All Nona wants is to complete her studies and make Sweet Mercy her home, but assassins, inquisitions, betrayal, revenge, rage… so much rage could shake her from the path and take away all she loves.

Will Nona be able to see through the anger and grief that threaten to destroy her? Or will she lose herself and risk those around her?

I just love this series. It fun, complex, brutal and captivating in all the right places. It is also SO hard to explain to people though! I swear the other day I told someone that this series take place in a world covered in ice, except for a shrinking area along the equator and that the story follows nuns and nuns in training–think Hogwarts meets Mortal Combat! HA!

I love the setting of this book–a world slowly being swallowed by ice and hints to a lost age that feels awfully familiar. The world building is just fantastic. I love Sweet Mercy and the factions of nuns. There’s also this mystery, a darkness hidden on the fringes that adds another layer to the story.

I gave the first book 5 stars and this one 4.5. The only reason this one loses a half star is because of a very long sequence of battles about 3/4 of the way through that felt a little dragged out to me–even though they were AWESOME! I just felt like the story stalled a little bit so that a little extra butt kicking could be added. But who doesn’t love a good butt kicking.

This is one of those series I just keep telling people about. Grey Sister gets 4.5 stars from me!

That’s all for now!


The Great Alone

The Great Alone is the latest book by best selling author Kristin Hannah.

In 1974 the Allbright family moves to Alaska looking for a fresh start. Leni, Cora and Ernt have been constantly on the move since Ernt returned from Vietnam, a POW with a drinking problem and a temper. With another lost job in the books, Ernt decides to take the family to Alaska–the final frontier–to start over.

Thirteen-year-old Leni doesn’t balk at the prospect of Alaska but she is also weary of what the long nights and seclusion will do to her already hot tempered dad. But what Leni longs for more than peace for her family is to find a place where she belongs and she hopes Alaska will be that place.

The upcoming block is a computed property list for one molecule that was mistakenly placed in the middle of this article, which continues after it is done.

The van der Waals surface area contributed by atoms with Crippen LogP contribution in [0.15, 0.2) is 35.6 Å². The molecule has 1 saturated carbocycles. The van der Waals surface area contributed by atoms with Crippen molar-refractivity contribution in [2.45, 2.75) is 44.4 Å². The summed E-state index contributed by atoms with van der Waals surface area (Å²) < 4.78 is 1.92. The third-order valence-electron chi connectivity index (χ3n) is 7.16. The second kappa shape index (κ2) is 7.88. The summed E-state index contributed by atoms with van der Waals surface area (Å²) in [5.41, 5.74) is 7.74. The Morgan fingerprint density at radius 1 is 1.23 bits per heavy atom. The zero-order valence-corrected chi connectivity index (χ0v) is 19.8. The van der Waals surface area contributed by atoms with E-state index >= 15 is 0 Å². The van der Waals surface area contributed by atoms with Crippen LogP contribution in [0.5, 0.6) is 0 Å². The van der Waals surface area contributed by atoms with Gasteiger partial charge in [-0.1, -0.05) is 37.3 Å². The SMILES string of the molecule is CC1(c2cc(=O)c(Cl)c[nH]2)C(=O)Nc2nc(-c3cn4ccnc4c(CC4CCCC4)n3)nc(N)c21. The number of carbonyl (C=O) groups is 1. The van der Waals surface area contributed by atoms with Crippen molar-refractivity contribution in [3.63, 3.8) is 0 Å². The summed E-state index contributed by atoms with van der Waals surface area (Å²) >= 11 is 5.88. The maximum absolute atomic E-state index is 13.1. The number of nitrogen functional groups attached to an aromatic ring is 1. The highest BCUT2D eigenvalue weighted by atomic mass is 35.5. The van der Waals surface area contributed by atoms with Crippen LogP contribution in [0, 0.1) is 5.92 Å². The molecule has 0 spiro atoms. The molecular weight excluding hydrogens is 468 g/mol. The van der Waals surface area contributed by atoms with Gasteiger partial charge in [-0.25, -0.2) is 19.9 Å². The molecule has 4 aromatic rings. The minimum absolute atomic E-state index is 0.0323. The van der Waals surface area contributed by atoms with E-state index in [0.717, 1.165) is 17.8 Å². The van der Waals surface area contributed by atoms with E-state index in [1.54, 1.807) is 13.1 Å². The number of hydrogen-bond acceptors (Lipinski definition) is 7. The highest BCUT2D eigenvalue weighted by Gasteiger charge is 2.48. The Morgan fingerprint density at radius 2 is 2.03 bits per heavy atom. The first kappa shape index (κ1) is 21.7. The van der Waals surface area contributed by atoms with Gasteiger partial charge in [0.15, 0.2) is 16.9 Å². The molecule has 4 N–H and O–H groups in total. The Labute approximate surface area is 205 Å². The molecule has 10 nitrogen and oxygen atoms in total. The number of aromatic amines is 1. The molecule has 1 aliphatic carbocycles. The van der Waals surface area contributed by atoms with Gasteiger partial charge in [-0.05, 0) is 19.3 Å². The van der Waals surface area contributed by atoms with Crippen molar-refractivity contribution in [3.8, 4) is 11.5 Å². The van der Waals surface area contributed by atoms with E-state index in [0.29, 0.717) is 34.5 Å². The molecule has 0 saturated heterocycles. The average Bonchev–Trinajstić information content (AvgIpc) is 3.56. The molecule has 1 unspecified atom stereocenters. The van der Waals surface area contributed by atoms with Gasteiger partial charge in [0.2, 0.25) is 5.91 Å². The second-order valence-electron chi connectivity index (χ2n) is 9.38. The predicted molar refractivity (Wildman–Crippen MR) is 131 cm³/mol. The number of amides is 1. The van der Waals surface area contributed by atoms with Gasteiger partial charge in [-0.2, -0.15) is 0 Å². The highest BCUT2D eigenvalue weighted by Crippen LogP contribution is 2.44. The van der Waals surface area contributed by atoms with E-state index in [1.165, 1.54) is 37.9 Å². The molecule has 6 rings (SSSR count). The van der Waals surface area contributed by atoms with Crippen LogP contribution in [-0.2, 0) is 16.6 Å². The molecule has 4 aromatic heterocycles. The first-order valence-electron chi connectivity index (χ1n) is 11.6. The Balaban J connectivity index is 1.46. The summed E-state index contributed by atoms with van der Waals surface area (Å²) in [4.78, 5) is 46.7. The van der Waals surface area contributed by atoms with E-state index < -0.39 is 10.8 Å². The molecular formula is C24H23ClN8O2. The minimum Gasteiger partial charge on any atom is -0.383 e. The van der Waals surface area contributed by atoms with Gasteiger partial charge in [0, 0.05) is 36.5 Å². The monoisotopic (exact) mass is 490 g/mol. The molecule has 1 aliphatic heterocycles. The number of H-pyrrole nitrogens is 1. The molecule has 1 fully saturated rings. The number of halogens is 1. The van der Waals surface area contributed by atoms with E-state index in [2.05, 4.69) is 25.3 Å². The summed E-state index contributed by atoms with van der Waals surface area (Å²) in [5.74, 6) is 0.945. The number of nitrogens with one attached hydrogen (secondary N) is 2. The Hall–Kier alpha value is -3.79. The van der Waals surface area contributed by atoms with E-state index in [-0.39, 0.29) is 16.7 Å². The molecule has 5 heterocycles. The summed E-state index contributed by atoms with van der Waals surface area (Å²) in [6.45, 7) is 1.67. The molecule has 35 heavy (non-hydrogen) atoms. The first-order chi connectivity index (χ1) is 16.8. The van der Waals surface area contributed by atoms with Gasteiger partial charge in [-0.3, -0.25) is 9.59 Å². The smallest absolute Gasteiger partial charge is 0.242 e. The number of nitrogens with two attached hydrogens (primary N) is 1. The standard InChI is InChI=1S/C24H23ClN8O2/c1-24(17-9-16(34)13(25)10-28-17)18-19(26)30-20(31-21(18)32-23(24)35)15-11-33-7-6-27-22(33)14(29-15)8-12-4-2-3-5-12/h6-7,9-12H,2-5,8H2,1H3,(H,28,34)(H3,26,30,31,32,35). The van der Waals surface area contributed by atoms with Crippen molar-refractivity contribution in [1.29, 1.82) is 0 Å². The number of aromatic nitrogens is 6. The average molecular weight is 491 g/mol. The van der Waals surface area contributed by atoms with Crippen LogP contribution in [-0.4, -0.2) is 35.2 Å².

Totally unprepared and ignorant, the Allbrights’ must rely on hard work and the kindness of their neighbors to prepare for the long winter ahead. But as the weather begins to change, so does Ernt. The man who seemed to revive in Alaska begins to slip back into the darkness and Leni so begins to learn that a temper isn’t all her father has.

Will this family of three survive the wilds of Alaska or will the fractured pieces of them tear them apart and the town along with it?

This is the second book I’ve read by Hannah–the first being The Nightingale. I enjoyed the wild beautiful descriptions, the hardships of being homesteaders and the Call of the Wild of it all. Witnessing this family being both built up and torn down from both the inside and outside in this setting was enticing. It was definitely a read that kept me wanting to read.

I did sort of feel like I was reading two separate books about halfway though, however. Once we did that four year time jump, the narrative felt like it changed for me. We went from a damaged family, dealing with the elements to more of a Romeo and Juliet meets Call of the Wild. Although, the family was still a large focus of the book the larger focus became Leni and her forbidden relationship. At this point in the book, a new narrator was also introduced and Leni’s wasn’t the only voice we heard. I still enjoyed this part of the story and had to know what happened but I remember thinking that the tone of the book felt different from the first half.

Overall, I like this book and feel like it could have some real merit for a book club. Because of the shift in tone, I am giving it a high 3.5 stars.

That’s all for now!


The Immortalist

The Immortalist by Chloe Benjamin is a new adult fiction novel and was chosen for my book club this month.

The Immortalist follows the lives of the Gold siblings. Eldest, Varya both bookish and hesitant; eldest son Daniel, typical man of the family and controlling; then comes Klara, the flighty dreamer who lives in her head; and finally, Simon, the youngest and most private of the Gold children, keeping himself to himself.

Still young enough and close enough in age to run together as a pack, the siblings decide to pool their money to see a mysterious woman who word-of-mouth claims can predict the date you will die. The siblings each have their turn with the fortune teller and each react to this knowledge in different ways that will forever change the direction of their lives.

Told from the perspective of each sibling up until the date of their death, what we get is five decades of what if… what if knowing the future causes it?

Again, not a book I would normally pick up on a whim, which is one of the reasons why I love a good book club. You end up reading outside of your purview. Overall, I enjoyed this book. It wasn’t exactly what I thought it would be but it was an interesting narrative.